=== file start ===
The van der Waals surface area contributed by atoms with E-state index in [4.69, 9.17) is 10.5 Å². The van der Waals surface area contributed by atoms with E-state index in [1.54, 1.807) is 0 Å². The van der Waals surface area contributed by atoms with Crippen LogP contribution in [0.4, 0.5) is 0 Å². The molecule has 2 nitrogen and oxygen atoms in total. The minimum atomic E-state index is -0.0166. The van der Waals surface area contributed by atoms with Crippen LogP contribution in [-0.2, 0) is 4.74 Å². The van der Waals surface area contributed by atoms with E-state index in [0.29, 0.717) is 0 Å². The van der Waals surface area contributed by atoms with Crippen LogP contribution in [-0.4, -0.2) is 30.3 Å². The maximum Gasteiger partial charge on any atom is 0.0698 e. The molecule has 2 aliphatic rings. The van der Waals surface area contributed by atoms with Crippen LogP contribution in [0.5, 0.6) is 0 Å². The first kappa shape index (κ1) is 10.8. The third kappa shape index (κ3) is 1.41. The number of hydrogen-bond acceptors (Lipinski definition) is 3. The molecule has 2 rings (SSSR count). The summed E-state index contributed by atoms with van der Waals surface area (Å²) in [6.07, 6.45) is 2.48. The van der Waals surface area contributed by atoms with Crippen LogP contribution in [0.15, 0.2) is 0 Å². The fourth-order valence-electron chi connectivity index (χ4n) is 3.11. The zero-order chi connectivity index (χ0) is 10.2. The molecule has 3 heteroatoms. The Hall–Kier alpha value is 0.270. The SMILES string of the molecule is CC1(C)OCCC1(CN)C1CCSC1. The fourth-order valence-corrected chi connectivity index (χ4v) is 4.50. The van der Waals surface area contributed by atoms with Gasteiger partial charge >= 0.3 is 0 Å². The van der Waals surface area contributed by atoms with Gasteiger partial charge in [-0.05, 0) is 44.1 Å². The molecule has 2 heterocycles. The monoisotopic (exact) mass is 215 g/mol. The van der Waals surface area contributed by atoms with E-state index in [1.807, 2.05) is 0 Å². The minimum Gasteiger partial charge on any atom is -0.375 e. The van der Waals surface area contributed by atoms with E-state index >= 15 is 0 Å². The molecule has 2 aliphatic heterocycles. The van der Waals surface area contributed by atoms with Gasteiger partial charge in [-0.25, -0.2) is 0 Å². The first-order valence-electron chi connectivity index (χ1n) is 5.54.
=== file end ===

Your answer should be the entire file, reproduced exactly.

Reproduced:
The van der Waals surface area contributed by atoms with E-state index in [4.69, 9.17) is 10.5 Å². The van der Waals surface area contributed by atoms with E-state index in [1.54, 1.807) is 0 Å². The van der Waals surface area contributed by atoms with Crippen LogP contribution in [0.4, 0.5) is 0 Å². The molecule has 2 nitrogen and oxygen atoms in total. The minimum atomic E-state index is -0.0166. The van der Waals surface area contributed by atoms with Crippen LogP contribution in [-0.2, 0) is 4.74 Å². The van der Waals surface area contributed by atoms with E-state index in [0.29, 0.717) is 0 Å². The van der Waals surface area contributed by atoms with Crippen LogP contribution in [-0.4, -0.2) is 30.3 Å². The maximum Gasteiger partial charge on any atom is 0.0698 e. The molecule has 2 aliphatic rings. The van der Waals surface area contributed by atoms with Crippen LogP contribution in [0.5, 0.6) is 0 Å². The first kappa shape index (κ1) is 10.8. The third kappa shape index (κ3) is 1.41. The number of hydrogen-bond acceptors (Lipinski definition) is 3. The molecule has 2 rings (SSSR count). The summed E-state index contributed by atoms with van der Waals surface area (Å²) in [6.07, 6.45) is 2.48. The van der Waals surface area contributed by atoms with Crippen LogP contribution in [0.15, 0.2) is 0 Å². The fourth-order valence-electron chi connectivity index (χ4n) is 3.11. The zero-order chi connectivity index (χ0) is 10.2. The molecule has 3 heteroatoms. The Hall–Kier alpha value is 0.270. The SMILES string of the molecule is CC1(C)OCCC1(CN)C1CCSC1. The fourth-order valence-corrected chi connectivity index (χ4v) is 4.50. The van der Waals surface area contributed by atoms with Gasteiger partial charge >= 0.3 is 0 Å². The van der Waals surface area contributed by atoms with Gasteiger partial charge in [-0.05, 0) is 44.1 Å². The molecule has 2 heterocycles. The monoisotopic (exact) mass is 215 g/mol. The van der Waals surface area contributed by atoms with E-state index in [1.807, 2.05) is 0 Å². The minimum Gasteiger partial charge on any atom is -0.375 e. The van der Waals surface area contributed by atoms with E-state index >= 15 is 0 Å². The molecule has 2 aliphatic heterocycles. The van der Waals surface area contributed by atoms with Gasteiger partial charge in [-0.25, -0.2) is 0 Å². The first-order valence-electron chi connectivity index (χ1n) is 5.54.